I received a copy of this motion before I came to the house. The hon. member for Temiscouata moves, seconded by the hon. member for Chambly-Rouville (Mr. Dupuis):
That, whereas agriculture is an essential industry and whereas seeding operations are an essential part of such an industry;
Whereas, according to the telegraphic crop report published June 1, 1943, 3 p.m., by authority of the Hon. Minister of Trade and Commerce, "spring seeding operations have been delayed in almost all sections of Canada but particularly in the five eastern provinces and British Columbia. In the maritimes the weather has been cool and backward with planting operations considerably delayed. Much seeding is still to be done. ... In Prince Edward Island the season is backward. ... In Nova Scotia not more than 10 to 20 per cent of the land is at present seeded. ... In New Brunswick spring seeding operations are delayed, with probably 75 per cent now completed. ... In Quebec farm work has been delayed by the backward spring and only a small percentage of spring seeding has been completed. The late, wet spring has hampered seeding operations in all sections of Ontario except the northern areas. . . . Spring has been exceptionally late in most areas of Quebec with heavy rains delaying seeding operations. Much of the heavy low lying lands are still unworkable. ... In some districts no seeding has been attempted. . . . The late, wet spring has hampered seeding operations in all sections of Ontario except the northern district. In some sections no seeding has been attempted. . . .
Whereas the delays in seeding operations is partly due to weather conditions, it is mainly due to the shortage of experienced and physically fit agricultural man-power;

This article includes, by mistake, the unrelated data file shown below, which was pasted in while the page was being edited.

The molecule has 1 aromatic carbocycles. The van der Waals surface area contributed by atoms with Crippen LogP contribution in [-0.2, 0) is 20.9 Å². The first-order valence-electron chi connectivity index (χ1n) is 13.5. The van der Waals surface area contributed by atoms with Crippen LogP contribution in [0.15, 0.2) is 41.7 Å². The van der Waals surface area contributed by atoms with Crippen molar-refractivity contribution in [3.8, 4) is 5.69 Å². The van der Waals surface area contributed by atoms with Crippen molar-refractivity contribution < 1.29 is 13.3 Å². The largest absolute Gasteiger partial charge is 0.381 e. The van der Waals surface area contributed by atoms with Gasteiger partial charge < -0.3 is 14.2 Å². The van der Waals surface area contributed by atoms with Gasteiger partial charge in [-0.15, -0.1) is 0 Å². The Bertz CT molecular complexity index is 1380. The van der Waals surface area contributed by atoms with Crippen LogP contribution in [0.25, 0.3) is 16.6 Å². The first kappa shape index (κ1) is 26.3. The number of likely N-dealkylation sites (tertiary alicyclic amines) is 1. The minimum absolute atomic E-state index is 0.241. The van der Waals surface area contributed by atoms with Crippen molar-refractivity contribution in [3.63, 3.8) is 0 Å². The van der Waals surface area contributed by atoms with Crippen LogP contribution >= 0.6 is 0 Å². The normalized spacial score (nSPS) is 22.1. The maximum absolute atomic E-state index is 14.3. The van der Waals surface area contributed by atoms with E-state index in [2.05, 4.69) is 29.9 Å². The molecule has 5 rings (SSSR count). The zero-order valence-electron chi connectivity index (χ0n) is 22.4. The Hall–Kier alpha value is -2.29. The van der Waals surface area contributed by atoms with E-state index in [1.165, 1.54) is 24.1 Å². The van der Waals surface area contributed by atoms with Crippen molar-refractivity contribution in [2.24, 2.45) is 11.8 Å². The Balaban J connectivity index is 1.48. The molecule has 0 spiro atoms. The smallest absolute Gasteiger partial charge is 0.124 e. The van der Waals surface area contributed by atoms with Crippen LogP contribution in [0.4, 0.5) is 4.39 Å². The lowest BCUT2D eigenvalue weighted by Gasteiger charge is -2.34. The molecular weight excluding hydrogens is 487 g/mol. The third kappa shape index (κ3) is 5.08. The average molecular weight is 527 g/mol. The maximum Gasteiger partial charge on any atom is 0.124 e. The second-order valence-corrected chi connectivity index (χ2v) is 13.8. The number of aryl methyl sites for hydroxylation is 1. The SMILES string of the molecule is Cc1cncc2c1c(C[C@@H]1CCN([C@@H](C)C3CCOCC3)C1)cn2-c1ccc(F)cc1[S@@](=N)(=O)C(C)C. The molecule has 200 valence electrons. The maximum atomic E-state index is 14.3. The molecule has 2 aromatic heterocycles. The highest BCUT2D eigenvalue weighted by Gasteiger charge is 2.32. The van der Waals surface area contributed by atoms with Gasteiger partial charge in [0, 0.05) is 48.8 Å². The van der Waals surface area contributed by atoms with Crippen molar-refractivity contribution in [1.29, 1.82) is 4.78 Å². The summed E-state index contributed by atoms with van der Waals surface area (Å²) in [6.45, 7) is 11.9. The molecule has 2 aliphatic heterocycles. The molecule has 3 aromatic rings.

Whereas several experienced and physically fit farmers are actually in training camps of the army and of the Royal Canadian Air Force, and a number of others have been called for their military training;
Whereas, numerous applications made by farmers, farmers' sons and farm helps for leave have been turned down in too large a number by their commanding officers, and numerous requests for the postponement of the military training of the farmers, the farmers' sons and farm helps have been turned down in too large a number by the mobilization boards;
Whereas, unless those men are returned at once to the land for the seeding and other agricultural operations, the army and the civilian population as well are exposed to suffer from famine next fall, and it will be impossible for this country to supply our army overseas and our allied nations with necessary food;
This house shall be adjourned to discuss a definite matter of urgent public importance, the government should take immediate steps to provide for a solution of the agricultural manpower shortage.
The form of the motion is rather unusual; it is not the common practice to present an argument on a request for the adjournment of the house, but I have come to the conclusion that this is a matter the house might wish to discuss. Therefore, unless objection is taken, the hon. member has leave to proceed.